Benigno Aquino III: ‘Amnesty valid, final, irrevocable’

Jess Diaz - The Philippine Star
Benigno Aquino III: �Amnesty valid,  final, irrevocable�
“The fact that he applied, went through the process and was granted amnesty means that it was valid. It was not void,” Aquino said in mixed English and Filipino in an interview with TV5.
Joven Cagande

MANILA, Philippines — The amnesty granted to opposition Sen. Antonio Trillanes IV and other former military rebels was valid, former president Benigno Aquino III said yesterday, as Albay Rep. Edcel Lagman argued that it could not be revoked by President Duterte because it was approved by Congress.

“The fact that he applied, went through the process and was granted amnesty means that it was valid. It was not void,” Aquino said in mixed English and Filipino in an interview with TV5.

He said no one opposed the amnesty application of Trillanes and military colleagues who rebelled against the administration of his predecessor, former president and incumbent Speaker Gloria Macapagal-Arroyo.

Lagman said Proclamation No. 75 dated Nov. 24, 2010 issued by Aquino and concurred with by Congress under Concurrent Resolution No. 4 dated Dec. 13 and 14, 2010 “does not provide for any revocation clause.”

Consequently, he said Duterte’s decision to scrap the amnesty grant to Trillanes “has no legal and factual basis.”

“Amnesty, which obliterates past offenses, is final, absolute and irrevocable, unlike a presidential conditional pardon. Alleged present transgressions of a grantee are immaterial and do not militate against the grant of amnesty,” he added.

Lagman explained that the President’s power to grant amnesty with the concurrence of Congress is contained in Article VII, Section 19 of the Constitution.

“An amnesty is granted to a class of people, while a presidential pardon is given to a specific individual and does not need the approval of Congress. An amnesty obliterates the offense, while a pardon erases the penalty,” he said.

Aquino said the amnesty grant allowed the former soldiers “to start anew.”

He added that his grant had not been questioned “for the past seven to eight years.”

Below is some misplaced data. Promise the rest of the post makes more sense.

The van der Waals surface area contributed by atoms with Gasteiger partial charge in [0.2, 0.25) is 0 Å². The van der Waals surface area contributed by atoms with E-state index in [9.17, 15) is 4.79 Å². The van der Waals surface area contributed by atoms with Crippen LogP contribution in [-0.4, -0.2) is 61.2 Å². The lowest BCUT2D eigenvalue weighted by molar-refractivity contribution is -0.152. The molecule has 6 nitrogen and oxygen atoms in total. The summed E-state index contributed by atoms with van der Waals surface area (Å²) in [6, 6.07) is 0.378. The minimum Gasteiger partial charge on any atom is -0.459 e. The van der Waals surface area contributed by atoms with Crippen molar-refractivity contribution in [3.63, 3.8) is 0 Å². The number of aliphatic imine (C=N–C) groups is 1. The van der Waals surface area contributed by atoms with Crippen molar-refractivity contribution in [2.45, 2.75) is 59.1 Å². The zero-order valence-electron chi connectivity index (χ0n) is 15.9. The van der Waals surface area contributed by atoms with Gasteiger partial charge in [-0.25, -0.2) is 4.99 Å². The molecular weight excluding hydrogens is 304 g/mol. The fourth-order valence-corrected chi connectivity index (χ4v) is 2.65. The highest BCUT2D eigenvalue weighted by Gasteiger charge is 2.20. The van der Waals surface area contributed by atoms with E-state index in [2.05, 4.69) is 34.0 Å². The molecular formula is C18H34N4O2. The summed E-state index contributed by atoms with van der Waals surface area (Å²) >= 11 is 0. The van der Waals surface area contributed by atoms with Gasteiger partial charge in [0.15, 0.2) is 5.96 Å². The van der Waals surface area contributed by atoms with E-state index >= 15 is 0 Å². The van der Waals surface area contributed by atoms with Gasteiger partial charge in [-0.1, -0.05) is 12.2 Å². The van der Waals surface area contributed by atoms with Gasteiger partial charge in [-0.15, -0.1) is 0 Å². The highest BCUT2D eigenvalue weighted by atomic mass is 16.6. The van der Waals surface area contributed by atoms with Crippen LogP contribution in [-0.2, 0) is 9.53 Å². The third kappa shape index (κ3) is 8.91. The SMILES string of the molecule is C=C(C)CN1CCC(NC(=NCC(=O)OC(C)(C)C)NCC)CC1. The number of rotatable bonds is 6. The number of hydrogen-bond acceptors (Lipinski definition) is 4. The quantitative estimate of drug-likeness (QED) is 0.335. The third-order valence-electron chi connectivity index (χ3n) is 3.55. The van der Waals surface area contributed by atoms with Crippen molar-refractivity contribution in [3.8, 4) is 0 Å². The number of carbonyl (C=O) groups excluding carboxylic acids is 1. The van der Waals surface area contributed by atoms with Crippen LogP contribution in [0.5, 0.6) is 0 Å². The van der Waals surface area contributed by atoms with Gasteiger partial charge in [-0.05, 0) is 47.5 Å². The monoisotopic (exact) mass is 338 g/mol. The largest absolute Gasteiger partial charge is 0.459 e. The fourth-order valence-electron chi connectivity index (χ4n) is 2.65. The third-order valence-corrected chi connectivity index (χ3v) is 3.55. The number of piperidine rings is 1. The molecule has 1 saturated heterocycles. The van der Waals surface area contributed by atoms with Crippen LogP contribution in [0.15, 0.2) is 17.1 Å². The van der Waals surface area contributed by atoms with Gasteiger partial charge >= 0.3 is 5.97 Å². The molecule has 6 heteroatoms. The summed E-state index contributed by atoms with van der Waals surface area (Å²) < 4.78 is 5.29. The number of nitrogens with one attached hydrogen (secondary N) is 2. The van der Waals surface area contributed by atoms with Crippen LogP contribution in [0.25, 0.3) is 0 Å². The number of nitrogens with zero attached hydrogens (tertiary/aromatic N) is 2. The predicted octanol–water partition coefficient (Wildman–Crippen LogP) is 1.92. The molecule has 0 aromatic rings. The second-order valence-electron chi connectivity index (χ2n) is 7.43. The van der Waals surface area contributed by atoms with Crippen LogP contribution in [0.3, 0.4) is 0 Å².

The former chief executive pointed out that Duterte’s decision to withdraw the amnesty he granted to Trillanes has implications for any future amnesty program.

“They applied, complied with the process and suddenly, it is withdrawn. Perhaps, next time, they will think for how long amnesty would last? They would think twice in laying down their arms,” he said.

If Trillanes were to be arrested, the basis should be an arrest warrant, according to Aquino.

In 2007, then president Arroyo pardoned former president Joseph Estrada after the Sandiganbayan convicted him of plunder.

Lagman said he could not remember any law providing for rules and procedures on applying for amnesty.

“Generally, the applicable rules are those issued by the Department of National Defense. One has to apply and comply with certain requirements,” he said.

Diversionary tactic

The revocation of the amnesty granted to Trillanes proves that the Duterte administration would do everything to silence its critics, Vice President Leni Robredo said yesterday.

Robredo also sees Duterte’s Proclamation 572, which declared Trillanes’ amnesty as “void,” as a tactic to divert the public’s attention from the government’s failures to address the problems being faced by Filipinos.

“Politicking has no place in times when many of our countrymen are facing hunger, poverty and lack of employment opportunities,” Robredo said.

“As elected officials of the government, we have been entrusted with the power to find solutions and not to advance personal interest,” she added.

Robredo said the Duterte administration’s latest attack against its critics causes not only divisiveness but also hopelessness among Filipinos.

“We urge this administration to honor the amnesty given to Senator Trillanes and to immediately stop wasting money on senseless quarrel and instead focus its attention on the needs of the Filipino people,” she said.

‘Abuse of presidential powers’

Trillanes’ fellow Magdalo and Lagman’s opposition colleague Rep. Gary Alejano said Duterte’s amnesty revocation “is arbitrary, illegal and clearly an abuse of presidential powers.”

“Senator Trillanes was already cleared from all charges. He has duly complied with all requirements set forth by the laws for his amnesty. The proclamation issued by Duterte, therefore, has no basis at all,” Alejano said.

“The administration is panicking and trying to silence the opposition,” he added.

Alejano was not discounting the possibility that Duterte might also scrap the amnesty granted to him by the Aquino government, but that he would fight it through the legal process.